Former One Nation leader Pauline Hanson says she will consider forming another political party, after failing narrowly to win an NSW upper house spot as an independent.

Ms Hanson says she is disappointed to have missed out on a seat in the Legislative Council despite gaining a higher primary vote than the winners of the last two spots.

The distribution of preferences from the March 26 election, conducted at the NSW Electoral Commission's western Sydney headquarters on Tuesday, saw the Greens and Nationals leapfrog Ms Hanson to take the last two of the 21 seats up for election.

Speaking to reporters afterwards, Ms Hanson called for reform of the state's voting system.

Not having her name above the line on the ballot paper had disadvantaged her chances, she said, adding the rule favoured major parties over independent candidates.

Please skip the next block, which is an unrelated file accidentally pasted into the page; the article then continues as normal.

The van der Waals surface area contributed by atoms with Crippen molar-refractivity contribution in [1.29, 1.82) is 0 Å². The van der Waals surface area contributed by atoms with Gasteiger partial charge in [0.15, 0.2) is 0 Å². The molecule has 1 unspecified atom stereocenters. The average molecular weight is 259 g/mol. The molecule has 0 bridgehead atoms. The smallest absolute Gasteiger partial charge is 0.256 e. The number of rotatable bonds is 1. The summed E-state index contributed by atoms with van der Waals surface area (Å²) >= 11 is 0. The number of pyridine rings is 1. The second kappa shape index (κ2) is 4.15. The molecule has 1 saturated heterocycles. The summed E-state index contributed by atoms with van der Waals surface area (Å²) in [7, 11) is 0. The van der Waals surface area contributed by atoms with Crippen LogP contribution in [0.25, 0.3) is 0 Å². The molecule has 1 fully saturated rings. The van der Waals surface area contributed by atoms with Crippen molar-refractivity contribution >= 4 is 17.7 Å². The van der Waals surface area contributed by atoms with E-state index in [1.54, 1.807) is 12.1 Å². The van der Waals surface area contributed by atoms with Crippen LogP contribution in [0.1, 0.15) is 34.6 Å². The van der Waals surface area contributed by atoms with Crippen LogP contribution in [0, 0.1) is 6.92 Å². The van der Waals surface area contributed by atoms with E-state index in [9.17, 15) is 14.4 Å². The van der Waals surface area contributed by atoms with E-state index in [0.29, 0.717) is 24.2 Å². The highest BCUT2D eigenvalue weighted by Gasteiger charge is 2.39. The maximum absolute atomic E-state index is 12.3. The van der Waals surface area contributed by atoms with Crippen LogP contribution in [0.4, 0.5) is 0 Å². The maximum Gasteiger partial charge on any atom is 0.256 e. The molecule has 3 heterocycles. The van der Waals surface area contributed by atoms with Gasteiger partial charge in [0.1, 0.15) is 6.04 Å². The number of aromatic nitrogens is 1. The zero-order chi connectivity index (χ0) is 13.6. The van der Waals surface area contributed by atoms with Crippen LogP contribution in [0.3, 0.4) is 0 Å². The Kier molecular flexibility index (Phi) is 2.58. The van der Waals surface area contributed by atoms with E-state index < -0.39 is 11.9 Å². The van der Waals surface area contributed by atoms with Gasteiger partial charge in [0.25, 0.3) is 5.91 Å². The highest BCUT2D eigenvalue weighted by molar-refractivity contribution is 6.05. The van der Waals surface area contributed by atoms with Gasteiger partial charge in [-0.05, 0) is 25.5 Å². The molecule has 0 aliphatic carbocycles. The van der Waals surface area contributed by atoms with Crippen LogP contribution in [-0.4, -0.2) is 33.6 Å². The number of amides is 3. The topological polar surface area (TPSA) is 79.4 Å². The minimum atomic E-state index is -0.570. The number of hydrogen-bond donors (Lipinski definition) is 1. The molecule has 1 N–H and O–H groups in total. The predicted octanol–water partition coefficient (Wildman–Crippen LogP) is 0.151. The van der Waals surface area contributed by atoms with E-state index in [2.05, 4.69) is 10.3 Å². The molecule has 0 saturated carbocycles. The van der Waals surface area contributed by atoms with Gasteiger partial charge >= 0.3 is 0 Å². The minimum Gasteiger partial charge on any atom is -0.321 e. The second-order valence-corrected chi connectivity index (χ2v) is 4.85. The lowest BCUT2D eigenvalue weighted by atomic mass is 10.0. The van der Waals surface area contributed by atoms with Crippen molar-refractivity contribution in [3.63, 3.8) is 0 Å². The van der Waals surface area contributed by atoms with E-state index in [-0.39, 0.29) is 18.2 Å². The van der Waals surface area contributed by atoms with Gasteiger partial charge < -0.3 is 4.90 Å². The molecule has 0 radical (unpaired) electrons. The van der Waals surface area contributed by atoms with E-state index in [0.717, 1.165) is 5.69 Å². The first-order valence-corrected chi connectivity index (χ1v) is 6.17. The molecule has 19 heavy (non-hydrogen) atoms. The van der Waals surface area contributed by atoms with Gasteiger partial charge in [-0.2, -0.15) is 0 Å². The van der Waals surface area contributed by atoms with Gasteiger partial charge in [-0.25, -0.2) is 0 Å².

"I think the government needs to have a look at the voting system," Ms Hanson said.

"When you have over 230,000 informal votes, and you have near 200,000 blank votes, there is something wrong with our system, and people need to be better educated when it comes to voting.

"It is clearly leaning towards the political parties controlling the voting in this state.

"In all fairness, and for true democracy, allow everyone to have their name above the line."

Asked if she would set up a new political party to overcome any systemic prejudice against independents, Ms Hanson said it was "something to consider".

"It has clearly shown in this election people are fed up with the major political parties. People want an honest voice on the floor of parliament," she said.

"All I'm saying is it (forming a party) is just something to consider.

"I've received a lot of support from the public, and it something that I will take away from here and I will consider it."

- AAP